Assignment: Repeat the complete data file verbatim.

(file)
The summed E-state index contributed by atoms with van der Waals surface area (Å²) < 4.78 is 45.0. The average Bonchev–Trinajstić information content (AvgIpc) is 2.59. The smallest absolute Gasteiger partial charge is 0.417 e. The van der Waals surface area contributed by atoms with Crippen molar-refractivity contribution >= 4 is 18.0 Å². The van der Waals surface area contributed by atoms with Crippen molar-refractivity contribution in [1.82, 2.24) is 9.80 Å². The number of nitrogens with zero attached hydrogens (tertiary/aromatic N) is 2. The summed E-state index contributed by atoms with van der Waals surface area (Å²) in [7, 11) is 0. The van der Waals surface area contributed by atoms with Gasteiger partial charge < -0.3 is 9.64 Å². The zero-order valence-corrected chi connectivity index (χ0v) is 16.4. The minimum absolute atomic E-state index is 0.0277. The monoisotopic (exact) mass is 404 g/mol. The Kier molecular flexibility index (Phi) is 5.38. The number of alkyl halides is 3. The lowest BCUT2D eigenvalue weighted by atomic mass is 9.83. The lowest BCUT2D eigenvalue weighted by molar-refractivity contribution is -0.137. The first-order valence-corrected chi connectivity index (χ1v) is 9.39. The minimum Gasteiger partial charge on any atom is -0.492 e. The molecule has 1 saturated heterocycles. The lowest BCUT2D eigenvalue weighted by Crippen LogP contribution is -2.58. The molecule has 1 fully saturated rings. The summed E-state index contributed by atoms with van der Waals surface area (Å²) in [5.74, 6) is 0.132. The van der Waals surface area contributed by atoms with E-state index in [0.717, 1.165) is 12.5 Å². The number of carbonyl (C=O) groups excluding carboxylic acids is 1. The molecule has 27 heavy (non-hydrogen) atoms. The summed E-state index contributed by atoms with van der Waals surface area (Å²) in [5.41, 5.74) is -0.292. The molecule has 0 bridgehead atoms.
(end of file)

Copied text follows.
The summed E-state index contributed by atoms with van der Waals surface area (Å²) < 4.78 is 45.0. The average Bonchev–Trinajstić information content (AvgIpc) is 2.59. The smallest absolute Gasteiger partial charge is 0.417 e. The van der Waals surface area contributed by atoms with Crippen molar-refractivity contribution >= 4 is 18.0 Å². The van der Waals surface area contributed by atoms with Crippen molar-refractivity contribution in [1.82, 2.24) is 9.80 Å². The number of nitrogens with zero attached hydrogens (tertiary/aromatic N) is 2. The summed E-state index contributed by atoms with van der Waals surface area (Å²) in [7, 11) is 0. The van der Waals surface area contributed by atoms with Gasteiger partial charge < -0.3 is 9.64 Å². The zero-order valence-corrected chi connectivity index (χ0v) is 16.4. The minimum absolute atomic E-state index is 0.0277. The monoisotopic (exact) mass is 404 g/mol. The Kier molecular flexibility index (Phi) is 5.38. The number of alkyl halides is 3. The lowest BCUT2D eigenvalue weighted by atomic mass is 9.83. The lowest BCUT2D eigenvalue weighted by molar-refractivity contribution is -0.137. The first-order valence-corrected chi connectivity index (χ1v) is 9.39. The minimum Gasteiger partial charge on any atom is -0.492 e. The molecule has 1 saturated heterocycles. The lowest BCUT2D eigenvalue weighted by Crippen LogP contribution is -2.58. The molecule has 1 fully saturated rings. The summed E-state index contributed by atoms with van der Waals surface area (Å²) in [5.74, 6) is 0.132. The van der Waals surface area contributed by atoms with E-state index in [0.717, 1.165) is 12.5 Å². The number of carbonyl (C=O) groups excluding carboxylic acids is 1. The molecule has 27 heavy (non-hydrogen) atoms. The summed E-state index contributed by atoms with van der Waals surface area (Å²) in [5.41, 5.74) is -0.292. The molecule has 0 bridgehead atoms.